After the state government approved the proposal,the trustees met the villagers of Chamanpura and told them of the first step of the project — the Class I-VII Chaitanya Public School. Within three months,they had 13 acres of land — from 100 villagers who sold plots from 3 decimals to an acre in size,at a price that was 30 per cent above market rates.

The construction of the school began in May 2009,and the generators — 15 KVA and 25 KVA — came first. A year and a half later,the school has 45 rooms on two Wi-Fi-enabled floors — 10 of which are classrooms,each with an LCD monitor or a projector,the rest being offices,a library,a 17-machine computer lab with 24-hour broadband Internet,and residential quarters for students and teachers.

There are four volleyball courts,four badminton courts and a cricket pitch. A swimming pool is under construction.

Teachers came from across Bihar,through a competitive exam. Sixteen of them received two months of training from teachers at Mount Carmel School and IIT professors at Bangalore. They were taught how to use Powerpoint and Flash technology,and given lessons in team-building and motivation.

Singh is himself on the faculty,teaching residential students Math on weekends via Skype from Bangalore. At a class attended by The Indian Express,he taught Class VI students concepts of perimeter and area,with his voice running behind diagrams and graphs on screen.

“Knowledge gained through pictures and interaction stays longer,” said Singh. Several other offsite trustees teach via Skype: Pankaj Kumar,a BIT,Sindri almunus,teaches Physics from his home in Singrauli,MP,where he works with NTPC,and Sanjay Rai,from BITS,Pilani,teaches Chemistry from Korwa,UP,where he works with HAL.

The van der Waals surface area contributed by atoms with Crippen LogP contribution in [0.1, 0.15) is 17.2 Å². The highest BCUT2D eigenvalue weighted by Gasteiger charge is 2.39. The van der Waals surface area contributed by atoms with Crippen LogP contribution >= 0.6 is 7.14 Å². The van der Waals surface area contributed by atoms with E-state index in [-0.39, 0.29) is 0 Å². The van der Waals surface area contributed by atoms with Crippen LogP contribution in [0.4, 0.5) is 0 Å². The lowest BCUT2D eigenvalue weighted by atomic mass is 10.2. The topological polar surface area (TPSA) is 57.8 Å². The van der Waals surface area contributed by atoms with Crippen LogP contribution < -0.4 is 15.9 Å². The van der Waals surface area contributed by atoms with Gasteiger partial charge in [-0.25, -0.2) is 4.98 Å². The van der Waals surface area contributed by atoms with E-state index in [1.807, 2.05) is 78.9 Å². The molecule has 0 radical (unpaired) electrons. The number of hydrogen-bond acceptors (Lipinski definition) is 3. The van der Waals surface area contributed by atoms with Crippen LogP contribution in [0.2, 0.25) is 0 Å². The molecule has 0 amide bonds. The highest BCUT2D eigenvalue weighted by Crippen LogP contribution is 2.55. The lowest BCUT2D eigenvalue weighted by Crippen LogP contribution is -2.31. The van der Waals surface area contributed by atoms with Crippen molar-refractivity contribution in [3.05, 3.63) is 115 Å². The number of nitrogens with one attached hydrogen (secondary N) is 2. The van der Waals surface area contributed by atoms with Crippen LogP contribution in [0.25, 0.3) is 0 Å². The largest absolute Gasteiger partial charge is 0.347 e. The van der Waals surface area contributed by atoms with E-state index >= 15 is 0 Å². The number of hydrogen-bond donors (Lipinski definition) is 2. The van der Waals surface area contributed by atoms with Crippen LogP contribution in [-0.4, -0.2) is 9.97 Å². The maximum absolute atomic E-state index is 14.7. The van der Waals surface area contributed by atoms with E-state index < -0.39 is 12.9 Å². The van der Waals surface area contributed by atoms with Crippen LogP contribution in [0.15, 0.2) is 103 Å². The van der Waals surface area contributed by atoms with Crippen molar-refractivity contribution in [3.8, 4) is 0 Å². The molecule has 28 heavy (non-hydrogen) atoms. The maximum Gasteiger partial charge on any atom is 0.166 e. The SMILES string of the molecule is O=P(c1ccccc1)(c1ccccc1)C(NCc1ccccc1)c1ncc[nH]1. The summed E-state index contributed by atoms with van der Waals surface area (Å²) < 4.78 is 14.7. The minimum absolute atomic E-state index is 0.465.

The school’s first session opened in April 2010 with 500 students,10 per cent of the number of applicants. The students came from all backgrounds — there is Om Prakash,son of a rickshawpuller from neighbouring Hakam village,seven-year-old Rima,whose father is an engineer in Chennai,and Harshita Kumar,the 10-year-old daughter of a doctor in Ballia,UP.

But most students are from 50 villages in Chhapra,Siwan and Gopalganj districts,many of them as far as 15 km away from the school. The basic tuition fee is Rs 300 for Class I and increases by Rs 100 for every class upward. Hostel residents are charged Rs 4,000 a month — but concessions are made depending on the income of the child’s family,which the trustees ascertain themselves by travelling to their villages and meeting their families.

(With inputs from Santosh Singh)

TWO IS ALWAYS BETTER | Our two-year subscription package offers you more at less

📣 Join our Telegram channel (The Indian Express) for the latest news and updates

For all the latest News Archive News, download Indian Express App.

  • Newsguard
  • The Indian Express website has been rated GREEN for its credibility and trustworthiness by Newsguard, a global service that rates news sources for their journalistic standards.
  • Newsguard
First published on: 11-01-2011 at 03:45:13 am

Featured Stories